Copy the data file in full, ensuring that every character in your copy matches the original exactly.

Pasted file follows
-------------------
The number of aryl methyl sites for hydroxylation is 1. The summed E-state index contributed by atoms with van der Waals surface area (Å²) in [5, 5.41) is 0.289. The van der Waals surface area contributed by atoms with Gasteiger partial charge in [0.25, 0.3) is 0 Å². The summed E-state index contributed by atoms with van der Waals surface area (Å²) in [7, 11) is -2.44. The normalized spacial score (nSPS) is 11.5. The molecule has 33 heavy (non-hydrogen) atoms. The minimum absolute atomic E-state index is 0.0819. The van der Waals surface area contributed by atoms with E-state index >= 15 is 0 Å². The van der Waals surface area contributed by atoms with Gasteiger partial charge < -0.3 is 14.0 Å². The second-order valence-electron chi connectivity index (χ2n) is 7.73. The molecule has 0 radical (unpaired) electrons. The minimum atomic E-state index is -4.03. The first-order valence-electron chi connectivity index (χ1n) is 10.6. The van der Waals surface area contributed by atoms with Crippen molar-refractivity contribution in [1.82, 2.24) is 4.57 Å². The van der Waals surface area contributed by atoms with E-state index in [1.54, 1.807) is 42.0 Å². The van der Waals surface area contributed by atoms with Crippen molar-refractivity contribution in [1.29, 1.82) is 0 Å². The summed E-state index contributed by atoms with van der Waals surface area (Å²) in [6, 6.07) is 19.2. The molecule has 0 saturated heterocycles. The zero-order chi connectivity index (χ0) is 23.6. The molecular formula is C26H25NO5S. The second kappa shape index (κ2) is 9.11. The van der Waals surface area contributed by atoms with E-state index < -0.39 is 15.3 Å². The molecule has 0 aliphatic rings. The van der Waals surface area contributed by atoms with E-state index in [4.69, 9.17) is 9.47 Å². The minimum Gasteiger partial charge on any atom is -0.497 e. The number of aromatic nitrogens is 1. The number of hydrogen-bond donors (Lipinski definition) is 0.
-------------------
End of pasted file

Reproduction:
The number of aryl methyl sites for hydroxylation is 1. The summed E-state index contributed by atoms with van der Waals surface area (Å²) in [5, 5.41) is 0.289. The van der Waals surface area contributed by atoms with Gasteiger partial charge in [0.25, 0.3) is 0 Å². The summed E-state index contributed by atoms with van der Waals surface area (Å²) in [7, 11) is -2.44. The normalized spacial score (nSPS) is 11.5. The molecule has 33 heavy (non-hydrogen) atoms. The minimum absolute atomic E-state index is 0.0819. The van der Waals surface area contributed by atoms with E-state index >= 15 is 0 Å². The van der Waals surface area contributed by atoms with Gasteiger partial charge < -0.3 is 14.0 Å². The second-order valence-electron chi connectivity index (χ2n) is 7.73. The molecule has 0 radical (unpaired) electrons. The minimum atomic E-state index is -4.03. The first-order valence-electron chi connectivity index (χ1n) is 10.6. The van der Waals surface area contributed by atoms with Crippen molar-refractivity contribution in [1.82, 2.24) is 4.57 Å². The van der Waals surface area contributed by atoms with E-state index in [1.54, 1.807) is 42.0 Å². The van der Waals surface area contributed by atoms with Crippen molar-refractivity contribution in [1.29, 1.82) is 0 Å². The summed E-state index contributed by atoms with van der Waals surface area (Å²) in [6, 6.07) is 19.2. The molecule has 0 saturated heterocycles. The zero-order chi connectivity index (χ0) is 23.6. The molecular formula is C26H25NO5S. The second kappa shape index (κ2) is 9.11. The van der Waals surface area contributed by atoms with E-state index < -0.39 is 15.3 Å². The molecule has 0 aliphatic rings. The van der Waals surface area contributed by atoms with E-state index in [4.69, 9.17) is 9.47 Å². The minimum Gasteiger partial charge on any atom is -0.497 e. The number of aromatic nitrogens is 1. The number of hydrogen-bond donors (Lipinski definition) is 0.